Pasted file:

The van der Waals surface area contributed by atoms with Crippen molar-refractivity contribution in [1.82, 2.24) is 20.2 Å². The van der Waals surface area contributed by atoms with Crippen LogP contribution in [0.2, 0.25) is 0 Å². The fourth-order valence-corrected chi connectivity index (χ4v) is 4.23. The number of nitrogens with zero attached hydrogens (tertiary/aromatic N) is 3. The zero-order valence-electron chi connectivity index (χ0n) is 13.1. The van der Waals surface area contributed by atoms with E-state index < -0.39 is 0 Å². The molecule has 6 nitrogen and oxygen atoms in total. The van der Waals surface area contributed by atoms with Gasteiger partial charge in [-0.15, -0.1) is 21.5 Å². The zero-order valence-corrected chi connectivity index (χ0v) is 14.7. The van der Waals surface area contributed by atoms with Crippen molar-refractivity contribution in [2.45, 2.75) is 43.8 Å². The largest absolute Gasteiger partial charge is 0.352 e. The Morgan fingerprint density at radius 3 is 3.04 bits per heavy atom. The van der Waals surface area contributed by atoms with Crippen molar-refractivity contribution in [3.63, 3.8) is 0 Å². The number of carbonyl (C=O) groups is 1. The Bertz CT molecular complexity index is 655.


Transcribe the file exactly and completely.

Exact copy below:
The van der Waals surface area contributed by atoms with Crippen molar-refractivity contribution in [1.82, 2.24) is 20.2 Å². The van der Waals surface area contributed by atoms with Crippen LogP contribution in [0.2, 0.25) is 0 Å². The fourth-order valence-corrected chi connectivity index (χ4v) is 4.23. The number of nitrogens with zero attached hydrogens (tertiary/aromatic N) is 3. The zero-order valence-electron chi connectivity index (χ0n) is 13.1. The van der Waals surface area contributed by atoms with E-state index < -0.39 is 0 Å². The molecule has 6 nitrogen and oxygen atoms in total. The van der Waals surface area contributed by atoms with Gasteiger partial charge in [-0.15, -0.1) is 21.5 Å². The zero-order valence-corrected chi connectivity index (χ0v) is 14.7. The van der Waals surface area contributed by atoms with Crippen molar-refractivity contribution in [2.45, 2.75) is 43.8 Å². The largest absolute Gasteiger partial charge is 0.352 e. The Morgan fingerprint density at radius 3 is 3.04 bits per heavy atom. The van der Waals surface area contributed by atoms with Crippen molar-refractivity contribution in [3.63, 3.8) is 0 Å². The number of carbonyl (C=O) groups is 1. The Bertz CT molecular complexity index is 655.